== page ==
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Why Albertsons Is Serving Up a New Strategy for Plated

Officials see 'holistic' private brand emerge as subscriptions phase out
Photograph courtesy of Albertsons

The once-thriving subscription meal-kit business is losing another player as Albertsons Cos. said it will phase out the online subscription aspect of its Plated business and de-emphasize its dinner meal kits in favor of using the brand name to lead an in-house culinary private brand.

The change comes a little more than two years after the Boise, Idaho-based retailer acquired the online meal-kit company and subsequently tested the sale of meal-kit products in stores. Albertsons said the strategic shift would bring a “sharper focus on how the brand can deliver a differentiated experience,” with new product offerings available in more stores starting next year.

“Our vision for Plated includes an expanded set of products that goes far beyond a dinner-based solution and into a comprehensive in-house culinary brand,” said Geoff White, EVP and chief merchandising officer of Albertsons, said in a statement. “With a broader scope of offerings, we see Plated solving customer demands around convenience, lifestyle and cooking experience while adding yet another layer of interest to our in-store journey.”

Plated’s subscription service will be phased out at the end of this month, leaving little more than a brand name from a business that at one time was reportedly doing $100 million in annual sales. Meal-kit companies deliver portioned fresh ingredients and recipes for consumers to assemble to prepare easy home-cooked meals, and they initially benefitted from trends favoring convenience, fast iteration developed through online relationships and what Plated founder Josh Hix once described as a shift among consumers to think about food shopping in terms of meals and not ingredients.

These concepts drew heavy backing from tech investors but proved difficult businesses in the real world, struggling to acquire and retain customers and ship efficiently, while branded kits in stores have been met with mixed success. Plated competitor Blue Apron is attempting a turnaround after heavy losses made it one of the biggest public-company flops in recent memory. Chef’d, which began as subscription site that shifted to in-store meal kits, abruptly shut down a year ago. The brand was subsequently acquired but has been heard from little since. Hello Fresh has continued to show growth in store placements and online sales, but it appears to be an exception and not the rule. Chicago-based meal-kit company Home Chef was acquired by The Kroger Co. in 2018.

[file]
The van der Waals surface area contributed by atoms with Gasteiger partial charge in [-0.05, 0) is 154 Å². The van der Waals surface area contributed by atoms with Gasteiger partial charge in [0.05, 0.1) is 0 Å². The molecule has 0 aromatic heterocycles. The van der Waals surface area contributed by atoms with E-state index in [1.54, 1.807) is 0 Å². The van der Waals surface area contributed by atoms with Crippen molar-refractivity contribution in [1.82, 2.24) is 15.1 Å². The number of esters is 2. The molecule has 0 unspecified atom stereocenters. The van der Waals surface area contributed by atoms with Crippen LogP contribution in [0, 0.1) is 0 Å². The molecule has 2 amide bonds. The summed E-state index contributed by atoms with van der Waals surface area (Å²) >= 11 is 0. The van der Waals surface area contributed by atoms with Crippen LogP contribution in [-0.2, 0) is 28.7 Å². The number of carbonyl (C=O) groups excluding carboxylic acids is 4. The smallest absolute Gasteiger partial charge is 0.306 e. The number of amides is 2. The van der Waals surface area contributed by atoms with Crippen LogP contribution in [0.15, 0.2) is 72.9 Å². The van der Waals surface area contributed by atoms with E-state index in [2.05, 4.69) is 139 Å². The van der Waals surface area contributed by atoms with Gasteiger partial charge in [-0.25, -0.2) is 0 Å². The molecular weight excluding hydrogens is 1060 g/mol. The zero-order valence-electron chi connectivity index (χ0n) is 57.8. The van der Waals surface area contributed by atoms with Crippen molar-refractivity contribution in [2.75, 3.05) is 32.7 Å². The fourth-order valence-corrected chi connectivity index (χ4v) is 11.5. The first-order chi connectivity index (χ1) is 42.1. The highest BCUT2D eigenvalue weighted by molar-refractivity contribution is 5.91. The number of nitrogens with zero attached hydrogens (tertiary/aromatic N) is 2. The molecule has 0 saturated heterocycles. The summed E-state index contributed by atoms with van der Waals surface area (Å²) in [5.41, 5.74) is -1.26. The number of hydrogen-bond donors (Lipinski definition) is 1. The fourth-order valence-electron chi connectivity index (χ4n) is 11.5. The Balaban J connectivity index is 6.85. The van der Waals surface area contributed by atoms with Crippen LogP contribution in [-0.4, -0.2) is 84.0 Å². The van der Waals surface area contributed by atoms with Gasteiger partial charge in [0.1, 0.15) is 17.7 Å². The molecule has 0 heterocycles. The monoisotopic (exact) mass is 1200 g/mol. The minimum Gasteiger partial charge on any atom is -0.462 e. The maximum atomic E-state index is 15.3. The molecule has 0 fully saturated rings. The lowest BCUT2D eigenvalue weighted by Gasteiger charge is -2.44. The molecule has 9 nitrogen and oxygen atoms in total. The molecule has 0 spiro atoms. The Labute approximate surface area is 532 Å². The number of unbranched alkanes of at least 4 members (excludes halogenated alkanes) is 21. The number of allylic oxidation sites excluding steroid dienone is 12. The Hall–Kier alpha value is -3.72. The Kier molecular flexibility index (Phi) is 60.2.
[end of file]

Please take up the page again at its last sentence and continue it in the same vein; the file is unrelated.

Albertsons at one time had eyes on expanding Plated meal kits to hundreds of stores but earlier this year considerably scaled back those ambitions, concentrating instead on a test in certain Safeway stores in Northern California. Albertsons said Plated products appealed to its best shoppers, typically those with families and larger basket sizes than the average shopper.

“Plated’s brand appeals to our most loyal and highest value customers, especially those that skew toward convenient, fresh and organic products,” White said.

The kits didn’t appear to resonate with all shoppers, however. Sources said at least some stores experienced heavy shrink during the initial rollout.

Albertsons said the marketing and product development team behind the company’s own brands will manage the expansion of Plated into a “holistic home meal solution.”

Kroger appears to be taking a similar approach to Home Chef, expanding beyond the original meal kits to include oven-ready kits and ready-to-heat sides and entrees as the brand grows in stores. Speaking at the retailer’s investor conference, Kroger Merchandising SVP Joe Grieshaber said Kroger saw “double-digit growth in fresh meals in 2019 and expected that would continue next year.

Albertsons has made private brands a focus of its growth, seeing sales penetration increase from 23% to 25.3% in the recently reported third quarter.

 

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